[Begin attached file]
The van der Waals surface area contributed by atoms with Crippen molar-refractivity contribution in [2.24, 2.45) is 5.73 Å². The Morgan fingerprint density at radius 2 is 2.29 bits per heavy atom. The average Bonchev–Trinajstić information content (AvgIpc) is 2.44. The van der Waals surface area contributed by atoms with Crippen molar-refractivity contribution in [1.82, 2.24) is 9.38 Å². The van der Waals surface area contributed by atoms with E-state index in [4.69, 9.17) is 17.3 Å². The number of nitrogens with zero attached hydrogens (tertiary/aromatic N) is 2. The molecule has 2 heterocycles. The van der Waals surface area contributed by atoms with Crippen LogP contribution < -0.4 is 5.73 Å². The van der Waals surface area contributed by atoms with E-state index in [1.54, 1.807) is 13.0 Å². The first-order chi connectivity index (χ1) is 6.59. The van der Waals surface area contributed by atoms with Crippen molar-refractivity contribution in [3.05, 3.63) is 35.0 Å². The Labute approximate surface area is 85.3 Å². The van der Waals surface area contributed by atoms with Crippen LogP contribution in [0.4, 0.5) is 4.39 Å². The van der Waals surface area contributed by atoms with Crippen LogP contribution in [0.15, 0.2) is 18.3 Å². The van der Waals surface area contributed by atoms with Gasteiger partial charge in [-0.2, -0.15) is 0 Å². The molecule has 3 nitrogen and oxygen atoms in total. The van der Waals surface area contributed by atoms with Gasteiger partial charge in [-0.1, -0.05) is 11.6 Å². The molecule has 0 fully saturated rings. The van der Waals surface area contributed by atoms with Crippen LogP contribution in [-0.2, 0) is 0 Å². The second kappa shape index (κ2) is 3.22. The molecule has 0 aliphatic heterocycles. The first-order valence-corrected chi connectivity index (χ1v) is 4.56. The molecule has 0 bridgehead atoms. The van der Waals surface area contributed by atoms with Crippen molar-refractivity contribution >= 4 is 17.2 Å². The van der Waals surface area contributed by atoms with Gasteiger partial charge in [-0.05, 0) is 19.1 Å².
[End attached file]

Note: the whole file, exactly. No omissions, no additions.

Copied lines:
The van der Waals surface area contributed by atoms with Crippen molar-refractivity contribution in [2.24, 2.45) is 5.73 Å². The Morgan fingerprint density at radius 2 is 2.29 bits per heavy atom. The average Bonchev–Trinajstić information content (AvgIpc) is 2.44. The van der Waals surface area contributed by atoms with Crippen molar-refractivity contribution in [1.82, 2.24) is 9.38 Å². The van der Waals surface area contributed by atoms with E-state index in [4.69, 9.17) is 17.3 Å². The number of nitrogens with zero attached hydrogens (tertiary/aromatic N) is 2. The molecule has 2 heterocycles. The van der Waals surface area contributed by atoms with Crippen LogP contribution < -0.4 is 5.73 Å². The van der Waals surface area contributed by atoms with E-state index in [1.54, 1.807) is 13.0 Å². The first-order chi connectivity index (χ1) is 6.59. The van der Waals surface area contributed by atoms with Crippen molar-refractivity contribution in [3.05, 3.63) is 35.0 Å². The Labute approximate surface area is 85.3 Å². The van der Waals surface area contributed by atoms with Crippen LogP contribution in [0.4, 0.5) is 4.39 Å². The van der Waals surface area contributed by atoms with Crippen LogP contribution in [0.15, 0.2) is 18.3 Å². The van der Waals surface area contributed by atoms with Gasteiger partial charge in [-0.2, -0.15) is 0 Å². The molecule has 3 nitrogen and oxygen atoms in total. The van der Waals surface area contributed by atoms with Gasteiger partial charge in [-0.1, -0.05) is 11.6 Å². The molecule has 0 fully saturated rings. The van der Waals surface area contributed by atoms with Crippen LogP contribution in [-0.2, 0) is 0 Å². The second kappa shape index (κ2) is 3.22. The molecule has 0 aliphatic heterocycles. The first-order valence-corrected chi connectivity index (χ1v) is 4.56. The molecule has 0 bridgehead atoms. The van der Waals surface area contributed by atoms with Crippen molar-refractivity contribution >= 4 is 17.2 Å². The van der Waals surface area contributed by atoms with Gasteiger partial charge in [-0.05, 0) is 19.1 Å².